Friday, February 08, 2002
My adventures in Aspect-Oriented Software Development (AOSD), or more specifically, learning about AOSD, have given me a basic understanding of the method, and has led me to some interesting information that is scattered about the web.
What is it and why should you care? The heart of the method is separation of concerns. In other words, AOSD recognizes that those who have requirements, those who elicit and document the requirements, and those who write specifications have concerns that are often uniquely different for each stakeholder or role player. Of course, developers have their own set of concerns. From my still new view of AOSD (I only discovered it existed a few days ago) the method synthesizes the different concerns (aspects).
What is remarkable, though, is the influence that AOSD appears to have over a number of projects. For example, it has been adapted to components, which is evidenced by the Aspect-oriented Component Engineering page that is maintained by Dr John Grundy at the University of Auckland, NZ. It is also embraced by Concurrent Programming Research Group at the Illinois Institute of Technology, and has influenced a number of projects at USC's Information Science Institute. Some specific projects that employ or reference AOSD include:
- WebScripter - a tool that enables users to easily and quickly assemble reports extracting and fusing information from multiple, heterogeneous Web sources that use DARPA Agent Markup Language (DAML).
- SIM-TBASSCO - Semantic Interoperability Measures: Template-Based Assurance of Semantic Interoperability in Software Composition (from where do they get these names?). SIM-TBASSCO helps software developers engage in guided, efficient searches and evaluations of the set of alternative system implementations that can be built with the components available to them. It will let developers evaluate components' functional and data equivalence compatibility, find pertinent data conversion mappings, and predict performance (time, space, network) of a component architecture under specific usage situations and hardware/networking environments.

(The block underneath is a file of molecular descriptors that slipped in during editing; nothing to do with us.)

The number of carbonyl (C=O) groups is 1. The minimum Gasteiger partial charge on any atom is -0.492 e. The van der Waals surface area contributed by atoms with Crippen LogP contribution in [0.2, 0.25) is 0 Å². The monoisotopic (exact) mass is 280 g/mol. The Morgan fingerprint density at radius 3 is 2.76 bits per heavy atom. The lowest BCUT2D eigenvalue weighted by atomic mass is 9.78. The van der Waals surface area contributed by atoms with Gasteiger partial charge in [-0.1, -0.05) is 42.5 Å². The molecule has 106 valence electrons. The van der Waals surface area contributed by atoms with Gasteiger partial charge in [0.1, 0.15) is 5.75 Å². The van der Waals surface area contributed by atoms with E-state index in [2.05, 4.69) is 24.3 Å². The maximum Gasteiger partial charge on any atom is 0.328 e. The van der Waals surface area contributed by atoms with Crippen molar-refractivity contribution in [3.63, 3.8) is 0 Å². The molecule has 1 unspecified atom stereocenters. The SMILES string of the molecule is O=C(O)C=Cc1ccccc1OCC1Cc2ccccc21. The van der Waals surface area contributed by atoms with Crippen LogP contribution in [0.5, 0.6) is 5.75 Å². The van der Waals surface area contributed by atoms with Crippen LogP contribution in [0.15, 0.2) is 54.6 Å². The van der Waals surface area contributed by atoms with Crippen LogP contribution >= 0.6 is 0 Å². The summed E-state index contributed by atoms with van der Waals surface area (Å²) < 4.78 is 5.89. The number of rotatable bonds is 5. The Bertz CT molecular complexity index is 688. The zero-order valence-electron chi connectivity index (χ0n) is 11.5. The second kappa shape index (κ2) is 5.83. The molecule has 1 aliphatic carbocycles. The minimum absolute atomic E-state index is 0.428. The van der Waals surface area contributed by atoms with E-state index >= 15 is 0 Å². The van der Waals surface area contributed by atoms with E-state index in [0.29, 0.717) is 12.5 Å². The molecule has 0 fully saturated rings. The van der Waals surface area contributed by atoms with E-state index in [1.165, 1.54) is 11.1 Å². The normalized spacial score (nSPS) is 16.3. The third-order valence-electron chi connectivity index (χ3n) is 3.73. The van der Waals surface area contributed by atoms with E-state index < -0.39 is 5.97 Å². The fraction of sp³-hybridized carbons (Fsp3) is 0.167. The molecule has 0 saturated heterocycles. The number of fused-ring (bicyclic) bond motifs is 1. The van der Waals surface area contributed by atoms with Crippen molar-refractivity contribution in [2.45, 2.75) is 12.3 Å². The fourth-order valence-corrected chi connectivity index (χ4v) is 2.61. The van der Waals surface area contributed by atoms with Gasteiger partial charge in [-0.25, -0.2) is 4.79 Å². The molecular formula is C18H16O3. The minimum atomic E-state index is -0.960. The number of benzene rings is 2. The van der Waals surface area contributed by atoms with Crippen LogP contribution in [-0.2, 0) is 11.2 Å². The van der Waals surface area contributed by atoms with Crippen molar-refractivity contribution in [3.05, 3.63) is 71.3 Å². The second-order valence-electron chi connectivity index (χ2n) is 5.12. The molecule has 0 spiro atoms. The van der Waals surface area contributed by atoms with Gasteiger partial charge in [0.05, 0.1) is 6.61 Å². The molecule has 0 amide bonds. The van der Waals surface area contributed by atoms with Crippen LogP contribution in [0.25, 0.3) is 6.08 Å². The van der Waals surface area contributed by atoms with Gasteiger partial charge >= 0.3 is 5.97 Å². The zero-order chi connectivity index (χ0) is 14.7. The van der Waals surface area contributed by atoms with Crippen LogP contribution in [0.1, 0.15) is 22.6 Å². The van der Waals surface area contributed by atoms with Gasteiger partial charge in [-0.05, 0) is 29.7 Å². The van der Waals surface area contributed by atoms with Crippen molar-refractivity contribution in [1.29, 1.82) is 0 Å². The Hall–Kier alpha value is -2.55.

- Information Agent Research - intelligent techniques that enable heterogeneous information integration to be simple, powerful, and efficient.
It doesn't end there, however. My quest also took me to Xerox's PARC, where I found a paper titled Why are Black Boxes so Hard to Reuse?, subtitled Toward a New Model of Abstraction in the Engineering of Software. This paper was a part of the Open Implementation Group, which appears to have started the AOSD movement in the first place. I may be wrong about that, but it does appear to be the case.
I'm still researching AOSD and will share any interesting tidbits in future entries.
Shifting gears: a site with the improbable name, Coyote Valley Software, has valuable tools (Product Life Cycle, Software Requirements and design specification templates), and models (Satir Change Model and Requirements Mind Map) that are valuable and indicative of Brian Lawrence's generosity. Mr. Lawrence has had this site up since 1998 and his helpful spirit and willingness to freely share has greatly influenced me.
I've been corresponding with Manisha Saboo about software quality for months. Manisha has graciously given her time to assist another friend, Tanya Vinta who is pursuing certification as Certified Software Quality Engineer. Tanya and I first met on a project that started in Bethesda, MD and migrated to Kansas City. The following documents are for Manisha, Tanya and anyone else who is serious about quality:
- Defect Prevention
- Defect Root Cause Analysis
- Life Cycle Testing
- SQC Peer Reviews (this is a ZIP archive that contains a document titled SQC Peer Reviews in PDF format, and MS Word files that support peer reviews (procedure, templates and forms).
Tomorrrow's entry will address architecture, refactoring and design patterns. I also have two open source Oracle tools to share. Until then it's goodnight from Tustin, California.
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